Wednesday, 15 April 2015

When Death Comes – A Poem by Mary Oliver

On my way back from Uganda now after a fantastic and very hot time. It was also a serious struggle with tropical intestinal parasites and a boda-boda (motorcycle) accident - wherein I somehow forgot my Aikido roll, which had saved me in past accidents, and landed poorly on my elbow. - The german doctors have me patched up now but all of this leads me to the clear realization that this body is impermanent. 

I am therefore revisiting one of Mary Oliver's poems that used to be pinned to my dorm room door at Sterling College in Vermont.  

When death comes
like the hungry bear in autumn
when death comes and takes all the bright coins from his purse

to buy me, and snaps his purse shut;
when death comes
like the measle-pox;

when death comes
like an iceberg between the shoulder blades,

I want to step through the door full of curiosity, wondering;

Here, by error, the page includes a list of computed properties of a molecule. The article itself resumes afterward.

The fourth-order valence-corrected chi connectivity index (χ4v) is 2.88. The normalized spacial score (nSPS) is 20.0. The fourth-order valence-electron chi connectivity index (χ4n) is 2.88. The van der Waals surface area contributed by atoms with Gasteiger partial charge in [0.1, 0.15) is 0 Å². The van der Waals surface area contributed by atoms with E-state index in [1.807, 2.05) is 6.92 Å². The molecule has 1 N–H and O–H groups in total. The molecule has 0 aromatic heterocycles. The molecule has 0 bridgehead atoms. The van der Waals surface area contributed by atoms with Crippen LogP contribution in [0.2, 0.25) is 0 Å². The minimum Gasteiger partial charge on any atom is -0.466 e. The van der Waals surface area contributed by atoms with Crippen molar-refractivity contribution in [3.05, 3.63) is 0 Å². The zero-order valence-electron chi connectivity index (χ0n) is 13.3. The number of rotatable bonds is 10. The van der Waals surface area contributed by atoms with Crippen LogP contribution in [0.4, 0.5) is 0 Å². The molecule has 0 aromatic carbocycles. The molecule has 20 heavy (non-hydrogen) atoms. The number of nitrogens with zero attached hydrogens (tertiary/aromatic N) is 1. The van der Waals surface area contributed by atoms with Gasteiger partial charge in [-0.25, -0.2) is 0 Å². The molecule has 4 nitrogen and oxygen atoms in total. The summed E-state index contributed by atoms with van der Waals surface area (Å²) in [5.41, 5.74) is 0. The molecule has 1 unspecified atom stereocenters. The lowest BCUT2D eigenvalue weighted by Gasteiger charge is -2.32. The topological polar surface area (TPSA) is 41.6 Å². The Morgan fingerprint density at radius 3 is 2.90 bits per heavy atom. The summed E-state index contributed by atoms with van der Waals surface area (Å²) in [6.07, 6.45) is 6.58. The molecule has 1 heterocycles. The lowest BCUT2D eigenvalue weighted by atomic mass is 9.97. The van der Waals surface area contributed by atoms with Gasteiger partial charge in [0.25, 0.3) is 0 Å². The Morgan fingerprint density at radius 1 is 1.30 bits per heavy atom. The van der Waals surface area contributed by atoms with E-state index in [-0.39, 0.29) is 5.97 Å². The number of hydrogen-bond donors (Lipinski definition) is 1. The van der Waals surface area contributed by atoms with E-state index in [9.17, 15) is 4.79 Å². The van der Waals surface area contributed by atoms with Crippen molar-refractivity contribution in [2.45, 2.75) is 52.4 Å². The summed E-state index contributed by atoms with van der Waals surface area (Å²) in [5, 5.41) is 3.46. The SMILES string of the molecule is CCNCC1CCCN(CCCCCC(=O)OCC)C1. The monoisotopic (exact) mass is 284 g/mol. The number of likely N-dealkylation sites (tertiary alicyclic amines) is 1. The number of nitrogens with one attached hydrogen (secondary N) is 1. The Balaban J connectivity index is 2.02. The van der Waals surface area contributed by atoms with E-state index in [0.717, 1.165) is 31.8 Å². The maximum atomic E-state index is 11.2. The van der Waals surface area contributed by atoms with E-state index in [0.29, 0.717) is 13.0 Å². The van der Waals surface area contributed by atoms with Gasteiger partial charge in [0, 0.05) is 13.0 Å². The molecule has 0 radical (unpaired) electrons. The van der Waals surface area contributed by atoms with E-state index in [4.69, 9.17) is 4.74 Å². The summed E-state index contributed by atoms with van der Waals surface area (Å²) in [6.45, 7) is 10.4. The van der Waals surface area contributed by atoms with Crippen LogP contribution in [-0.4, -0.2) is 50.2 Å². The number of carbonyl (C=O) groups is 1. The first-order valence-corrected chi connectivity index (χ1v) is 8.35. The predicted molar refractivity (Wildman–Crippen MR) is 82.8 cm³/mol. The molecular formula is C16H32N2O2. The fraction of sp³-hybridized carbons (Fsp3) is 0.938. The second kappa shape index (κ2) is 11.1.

what is it going to be like, that cottage of darkness?

And therefore I look upon everything
as a brotherhood and a sisterhood,
and I look upon time as no more than an idea,
and I consider eternity as another possibility,

and I think of each life as a flower, as common
as a field daisy, and as singular,

and each name a comfortable music in the mouth
tending as all music does, toward silence,

and each body a lion of courage, and something
precious to the earth.

When it's over, I want to say: all my life
I was a bride married to amazement.
I was a bridegroom, taking the world into my arms.

When it's over, I don't want to wonder
if I have made of my life something particular, and real.
I don't want to find myself sighing and frightened
or full of argument.

I don't want to end up simply having visited this world.

~ Mary Oliver ~
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